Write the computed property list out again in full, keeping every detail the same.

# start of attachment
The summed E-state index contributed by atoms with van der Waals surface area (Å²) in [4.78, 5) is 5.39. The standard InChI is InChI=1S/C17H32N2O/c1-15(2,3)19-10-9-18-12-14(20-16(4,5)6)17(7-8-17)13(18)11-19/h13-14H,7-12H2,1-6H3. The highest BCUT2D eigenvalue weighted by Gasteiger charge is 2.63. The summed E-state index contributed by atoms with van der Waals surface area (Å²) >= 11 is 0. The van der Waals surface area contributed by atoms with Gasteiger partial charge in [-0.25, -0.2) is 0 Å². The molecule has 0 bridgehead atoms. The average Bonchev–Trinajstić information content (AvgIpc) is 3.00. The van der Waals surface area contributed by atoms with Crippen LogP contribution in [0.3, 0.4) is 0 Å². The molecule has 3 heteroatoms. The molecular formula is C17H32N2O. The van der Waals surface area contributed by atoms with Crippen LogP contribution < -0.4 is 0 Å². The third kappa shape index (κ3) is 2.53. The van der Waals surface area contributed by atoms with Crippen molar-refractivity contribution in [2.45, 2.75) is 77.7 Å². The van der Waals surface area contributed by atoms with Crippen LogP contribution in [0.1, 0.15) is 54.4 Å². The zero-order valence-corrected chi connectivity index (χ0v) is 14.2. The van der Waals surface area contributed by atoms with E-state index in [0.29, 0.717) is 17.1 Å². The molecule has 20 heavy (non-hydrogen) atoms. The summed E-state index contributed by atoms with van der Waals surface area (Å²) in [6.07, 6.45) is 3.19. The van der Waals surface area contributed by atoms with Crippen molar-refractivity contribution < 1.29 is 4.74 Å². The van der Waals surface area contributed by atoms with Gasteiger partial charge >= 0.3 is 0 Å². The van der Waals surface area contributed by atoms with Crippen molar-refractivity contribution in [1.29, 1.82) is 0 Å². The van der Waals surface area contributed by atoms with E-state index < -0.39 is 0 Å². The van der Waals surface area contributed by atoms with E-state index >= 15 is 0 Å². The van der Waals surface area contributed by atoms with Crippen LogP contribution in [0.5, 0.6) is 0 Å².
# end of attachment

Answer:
The summed E-state index contributed by atoms with van der Waals surface area (Å²) in [4.78, 5) is 5.39. The standard InChI is InChI=1S/C17H32N2O/c1-15(2,3)19-10-9-18-12-14(20-16(4,5)6)17(7-8-17)13(18)11-19/h13-14H,7-12H2,1-6H3. The highest BCUT2D eigenvalue weighted by Gasteiger charge is 2.63. The summed E-state index contributed by atoms with van der Waals surface area (Å²) >= 11 is 0. The van der Waals surface area contributed by atoms with Gasteiger partial charge in [-0.25, -0.2) is 0 Å². The molecule has 0 bridgehead atoms. The average Bonchev–Trinajstić information content (AvgIpc) is 3.00. The van der Waals surface area contributed by atoms with Crippen LogP contribution in [0.3, 0.4) is 0 Å². The molecule has 3 heteroatoms. The molecular formula is C17H32N2O. The van der Waals surface area contributed by atoms with Crippen LogP contribution < -0.4 is 0 Å². The third kappa shape index (κ3) is 2.53. The van der Waals surface area contributed by atoms with Crippen molar-refractivity contribution in [2.45, 2.75) is 77.7 Å². The van der Waals surface area contributed by atoms with Crippen LogP contribution in [0.1, 0.15) is 54.4 Å². The zero-order valence-corrected chi connectivity index (χ0v) is 14.2. The van der Waals surface area contributed by atoms with E-state index in [0.29, 0.717) is 17.1 Å². The molecule has 20 heavy (non-hydrogen) atoms. The summed E-state index contributed by atoms with van der Waals surface area (Å²) in [6.07, 6.45) is 3.19. The van der Waals surface area contributed by atoms with Crippen molar-refractivity contribution < 1.29 is 4.74 Å². The van der Waals surface area contributed by atoms with Gasteiger partial charge >= 0.3 is 0 Å². The van der Waals surface area contributed by atoms with Crippen molar-refractivity contribution in [1.29, 1.82) is 0 Å². The van der Waals surface area contributed by atoms with E-state index < -0.39 is 0 Å². The van der Waals surface area contributed by atoms with E-state index >= 15 is 0 Å². The van der Waals surface area contributed by atoms with Crippen LogP contribution in [0.5, 0.6) is 0 Å².